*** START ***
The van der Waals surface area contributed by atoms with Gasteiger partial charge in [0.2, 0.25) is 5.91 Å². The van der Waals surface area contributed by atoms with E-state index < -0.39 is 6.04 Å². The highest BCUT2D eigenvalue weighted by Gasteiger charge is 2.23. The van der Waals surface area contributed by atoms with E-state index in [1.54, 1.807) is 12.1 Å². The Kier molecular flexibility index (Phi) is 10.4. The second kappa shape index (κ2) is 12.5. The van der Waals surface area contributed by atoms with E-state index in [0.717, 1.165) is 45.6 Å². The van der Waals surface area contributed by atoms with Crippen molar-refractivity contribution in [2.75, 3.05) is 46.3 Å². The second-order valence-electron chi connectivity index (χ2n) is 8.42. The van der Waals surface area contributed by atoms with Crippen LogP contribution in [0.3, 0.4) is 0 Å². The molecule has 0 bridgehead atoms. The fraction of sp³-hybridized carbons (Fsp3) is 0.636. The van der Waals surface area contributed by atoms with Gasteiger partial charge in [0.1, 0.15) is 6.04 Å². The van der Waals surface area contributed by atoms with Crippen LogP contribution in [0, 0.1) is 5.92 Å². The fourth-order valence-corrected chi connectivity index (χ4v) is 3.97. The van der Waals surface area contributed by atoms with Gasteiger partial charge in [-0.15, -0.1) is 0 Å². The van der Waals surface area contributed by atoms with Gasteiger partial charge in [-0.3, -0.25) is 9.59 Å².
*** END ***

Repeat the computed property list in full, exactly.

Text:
The van der Waals surface area contributed by atoms with Gasteiger partial charge in [0.2, 0.25) is 5.91 Å². The van der Waals surface area contributed by atoms with E-state index < -0.39 is 6.04 Å². The highest BCUT2D eigenvalue weighted by Gasteiger charge is 2.23. The van der Waals surface area contributed by atoms with E-state index in [1.54, 1.807) is 12.1 Å². The Kier molecular flexibility index (Phi) is 10.4. The second kappa shape index (κ2) is 12.5. The van der Waals surface area contributed by atoms with E-state index in [0.717, 1.165) is 45.6 Å². The van der Waals surface area contributed by atoms with Crippen molar-refractivity contribution in [2.75, 3.05) is 46.3 Å². The second-order valence-electron chi connectivity index (χ2n) is 8.42. The van der Waals surface area contributed by atoms with Crippen LogP contribution in [0.3, 0.4) is 0 Å². The molecule has 0 bridgehead atoms. The fraction of sp³-hybridized carbons (Fsp3) is 0.636. The van der Waals surface area contributed by atoms with Gasteiger partial charge in [0.1, 0.15) is 6.04 Å². The van der Waals surface area contributed by atoms with Crippen LogP contribution in [0, 0.1) is 5.92 Å². The fourth-order valence-corrected chi connectivity index (χ4v) is 3.97. The van der Waals surface area contributed by atoms with Gasteiger partial charge in [-0.15, -0.1) is 0 Å². The van der Waals surface area contributed by atoms with Gasteiger partial charge in [-0.3, -0.25) is 9.59 Å².